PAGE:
As many of you who know me can attest to, over the last several years, I have gotten quite excited and passionate about the use of data and technology for doing good.
Alex and I have had the chance to lay out for some of you a vision we have of collecting, analyzing and using data for improving and expanding philanthropy in the Balkans. This vision is beginning to be realized through the initial steps of the Catalyst initiative (about which we will dedicate many future posts).
So we created a new blog category ‘Importance of Data’, which we will use to place posts focused on how we can better utilize data in doing our daily work of social good…from the ways we fundraise and engage with others who hold the same causes dear, to the strategies and methodologies we use in the implementation of our work, the way we understand and interact with our beneficiaries, and how we view the impact of the efforts we have made.
This recognition of the availability of data and the importance of making better use of it has been an emerging theme in the global non-profit and philanthropic community over the last few years, as I am sure you have noticed in the regional and global conferences you have been attending. This year’s Global Philanthropy Forum had a session on Unlocking Data for Philanthropy, which covered a wide range of topics within the subject of data.
But have you been one of those who has sat in the break-out sessions on using data, and thought ‘if only philanthropy was more developed in the Balkans so that we could begin to use some of these new techniques’? I’ve found myself having the same thoughts.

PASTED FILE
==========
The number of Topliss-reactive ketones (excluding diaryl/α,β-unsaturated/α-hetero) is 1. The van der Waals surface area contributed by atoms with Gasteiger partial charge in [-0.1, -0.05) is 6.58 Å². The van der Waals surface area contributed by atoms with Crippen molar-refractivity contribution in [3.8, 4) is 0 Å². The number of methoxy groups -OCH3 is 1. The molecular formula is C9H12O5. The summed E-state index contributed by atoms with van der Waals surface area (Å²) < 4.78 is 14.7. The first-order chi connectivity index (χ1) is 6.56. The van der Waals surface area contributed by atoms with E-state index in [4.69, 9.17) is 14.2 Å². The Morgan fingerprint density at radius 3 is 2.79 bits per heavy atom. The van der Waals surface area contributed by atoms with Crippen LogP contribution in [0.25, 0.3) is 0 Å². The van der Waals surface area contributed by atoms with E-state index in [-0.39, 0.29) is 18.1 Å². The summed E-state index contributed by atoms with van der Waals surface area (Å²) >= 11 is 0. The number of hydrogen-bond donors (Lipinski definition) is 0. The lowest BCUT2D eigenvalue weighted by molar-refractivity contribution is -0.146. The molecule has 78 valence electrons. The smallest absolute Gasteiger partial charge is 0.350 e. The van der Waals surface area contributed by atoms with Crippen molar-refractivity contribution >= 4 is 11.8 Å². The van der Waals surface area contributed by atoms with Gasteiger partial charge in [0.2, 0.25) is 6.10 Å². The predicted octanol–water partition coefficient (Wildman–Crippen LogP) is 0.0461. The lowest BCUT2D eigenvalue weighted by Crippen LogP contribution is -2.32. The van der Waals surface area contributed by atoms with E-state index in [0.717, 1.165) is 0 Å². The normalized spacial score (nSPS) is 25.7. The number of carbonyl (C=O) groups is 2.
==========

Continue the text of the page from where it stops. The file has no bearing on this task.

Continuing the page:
I would assert, however, that maximizing the use of the data that we so have available to us can be the very catalyst to propelling the sector forward and expanding philanthropic practice because we have a more sophisticated understanding of what is actually happening in the sector, the motivations for why people and companies give, and what type of change philanthropists are hoping to achieve with their giving.
The underpinnings of this assertion can be found in some of the links I share in this and future posts in this category. I invite you to explore and engage and see if you, too, can catch the data bug.
Their video, laying out their vision, gets me so excited as it lays out the what ifs of improved infrastrcuture for doing social good.
But where do we start? What data do we have available to us? What what can that data actually tell us?
Check out what the data lovers over at the Million Dollar List have started to do – compiling a list of million dollar gifts made by individuals, corporations and foundations from publicly available data. While we certainly don’t have enough million dollar gifts in the Balkans to form a list around, using publicly available data, the Catalyst initiative is starting to track all gifts made. Press clipping and web crawling activities have started as of 1 May…to date we have found more than 760 records of philanthropic activity in the 7 countries we are focussed on. In 6-9 months, I believe the corpus of data will be large enough and our data analysis capabilities big enough that we can make available to the philanthropic community a public and searchable interface for understanding this data.
And this is just the beginning…